"I wonder if and/or how much it matters if the bottom of the jack is above the red line as shown in this picture."
I don't quite understand. Is there a warning on the jack that says not to lift beyond a certain point? If so the purpose of that is to ensure that the jack doesn't loose stability when used as a jack. There is a point on a scissors jack where it is too tall relative to the width of the base to be stable.
Imagine the bottom edges of the base, measured along the longer side of the base, as the two bottom angles of a triangle. The top of the jack is the apex of that triangle. As the jack lifts, the base gets proportionately smaller, relative to the height of the jack.
In your use that shouldn't be too great a concern as the top of the jack will be attached to the frame.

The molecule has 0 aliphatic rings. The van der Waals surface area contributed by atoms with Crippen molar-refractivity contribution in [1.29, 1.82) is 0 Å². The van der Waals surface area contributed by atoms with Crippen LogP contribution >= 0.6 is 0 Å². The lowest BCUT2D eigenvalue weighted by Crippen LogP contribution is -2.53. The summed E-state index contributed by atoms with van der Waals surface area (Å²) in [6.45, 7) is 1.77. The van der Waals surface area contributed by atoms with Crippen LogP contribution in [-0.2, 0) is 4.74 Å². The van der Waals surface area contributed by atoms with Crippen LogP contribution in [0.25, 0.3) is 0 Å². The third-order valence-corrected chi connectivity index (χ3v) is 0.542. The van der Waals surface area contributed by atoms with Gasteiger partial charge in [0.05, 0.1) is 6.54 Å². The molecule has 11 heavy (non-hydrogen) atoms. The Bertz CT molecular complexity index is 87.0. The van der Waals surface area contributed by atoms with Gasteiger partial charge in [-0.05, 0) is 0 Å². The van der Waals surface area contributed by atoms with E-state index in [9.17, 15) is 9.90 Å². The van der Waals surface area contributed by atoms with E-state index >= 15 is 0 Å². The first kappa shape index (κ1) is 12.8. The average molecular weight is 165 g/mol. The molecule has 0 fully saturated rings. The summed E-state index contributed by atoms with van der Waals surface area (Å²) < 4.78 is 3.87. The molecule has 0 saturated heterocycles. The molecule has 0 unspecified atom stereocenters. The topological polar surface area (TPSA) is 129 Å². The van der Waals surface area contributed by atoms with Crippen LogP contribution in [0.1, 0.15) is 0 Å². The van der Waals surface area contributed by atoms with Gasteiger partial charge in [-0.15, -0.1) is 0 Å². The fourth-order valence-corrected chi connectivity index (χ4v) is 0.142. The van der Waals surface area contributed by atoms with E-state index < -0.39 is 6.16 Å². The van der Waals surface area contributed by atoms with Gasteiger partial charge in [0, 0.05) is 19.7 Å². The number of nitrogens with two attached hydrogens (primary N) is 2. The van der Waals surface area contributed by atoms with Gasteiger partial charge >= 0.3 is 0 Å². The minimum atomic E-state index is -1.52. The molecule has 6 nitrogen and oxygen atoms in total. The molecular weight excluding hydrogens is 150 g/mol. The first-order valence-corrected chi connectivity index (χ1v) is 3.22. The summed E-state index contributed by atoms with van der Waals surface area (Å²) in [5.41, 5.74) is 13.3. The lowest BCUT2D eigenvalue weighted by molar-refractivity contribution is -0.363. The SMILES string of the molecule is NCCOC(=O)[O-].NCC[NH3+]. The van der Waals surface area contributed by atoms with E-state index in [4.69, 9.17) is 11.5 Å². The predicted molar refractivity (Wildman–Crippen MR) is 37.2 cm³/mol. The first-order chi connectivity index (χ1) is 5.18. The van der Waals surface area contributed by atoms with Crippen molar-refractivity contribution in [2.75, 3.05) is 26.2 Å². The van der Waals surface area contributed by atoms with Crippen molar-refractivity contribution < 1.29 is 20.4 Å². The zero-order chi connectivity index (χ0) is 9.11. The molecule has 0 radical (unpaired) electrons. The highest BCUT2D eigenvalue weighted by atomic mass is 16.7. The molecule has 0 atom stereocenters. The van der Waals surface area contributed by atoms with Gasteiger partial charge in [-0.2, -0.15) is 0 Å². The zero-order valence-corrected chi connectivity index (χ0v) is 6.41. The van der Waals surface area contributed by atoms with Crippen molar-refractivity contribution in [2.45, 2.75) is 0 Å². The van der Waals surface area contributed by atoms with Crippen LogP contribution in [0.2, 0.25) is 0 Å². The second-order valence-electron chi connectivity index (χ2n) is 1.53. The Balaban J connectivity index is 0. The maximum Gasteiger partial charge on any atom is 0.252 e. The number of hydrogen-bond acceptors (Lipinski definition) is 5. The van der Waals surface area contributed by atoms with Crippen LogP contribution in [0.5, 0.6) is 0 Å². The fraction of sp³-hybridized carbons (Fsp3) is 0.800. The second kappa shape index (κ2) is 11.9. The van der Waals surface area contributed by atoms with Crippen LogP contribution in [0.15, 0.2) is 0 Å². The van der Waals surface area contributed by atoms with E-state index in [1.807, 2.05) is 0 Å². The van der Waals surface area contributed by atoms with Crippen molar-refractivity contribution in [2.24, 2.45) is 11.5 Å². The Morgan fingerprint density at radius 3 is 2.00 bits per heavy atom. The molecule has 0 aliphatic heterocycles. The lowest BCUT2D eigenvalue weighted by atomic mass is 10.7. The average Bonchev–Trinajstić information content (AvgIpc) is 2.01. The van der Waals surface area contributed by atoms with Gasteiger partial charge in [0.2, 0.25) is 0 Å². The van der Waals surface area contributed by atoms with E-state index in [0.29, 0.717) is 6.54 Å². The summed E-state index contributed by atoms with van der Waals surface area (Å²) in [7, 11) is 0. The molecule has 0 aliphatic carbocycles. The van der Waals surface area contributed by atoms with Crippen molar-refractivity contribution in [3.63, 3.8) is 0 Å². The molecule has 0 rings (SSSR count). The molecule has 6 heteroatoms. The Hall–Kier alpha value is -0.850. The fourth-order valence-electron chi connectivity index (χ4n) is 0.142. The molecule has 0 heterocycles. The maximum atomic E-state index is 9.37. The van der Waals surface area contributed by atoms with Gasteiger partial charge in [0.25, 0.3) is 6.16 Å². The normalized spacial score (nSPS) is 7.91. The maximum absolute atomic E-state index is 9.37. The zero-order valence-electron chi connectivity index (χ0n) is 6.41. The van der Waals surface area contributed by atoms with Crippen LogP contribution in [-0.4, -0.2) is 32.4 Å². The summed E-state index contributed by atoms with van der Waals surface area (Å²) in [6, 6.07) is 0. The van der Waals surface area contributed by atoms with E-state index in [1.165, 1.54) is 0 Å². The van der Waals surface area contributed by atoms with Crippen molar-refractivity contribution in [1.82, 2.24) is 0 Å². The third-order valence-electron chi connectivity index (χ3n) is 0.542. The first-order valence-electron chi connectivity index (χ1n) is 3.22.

Points to consider:
A trailer stabilizer is just that, a stabilizer. The suspension and the tongue jack support the weight
of the trailer. The stabilizers should prevent two things; up and down motion and side to side sway. Scissor jacks such as yours will provide the first, but not the second. They provide only a vertical moment only; a vertical post if you will.
If you take a look at stabilizers specifically designed for the purpose you will find that they deploy much the same as the outriggers on a back hoe or crane, providing vertical support and widening the trailers footprint somewhat.
It is often the case, and I speak from personal experience here, that it is better to go with the specific product for the job as opposed to adapting something because you found it cheap.
Myself, I would get a couple of the 650 lb Atwood type, that's 1200 lbs total, and use them in combination with the tongue jack to level and stabilize the trailer. Ask other Boler and 13 foot Scamp
owners on this site what they use. Then the recommendations will come from personal experience with trailers like yours.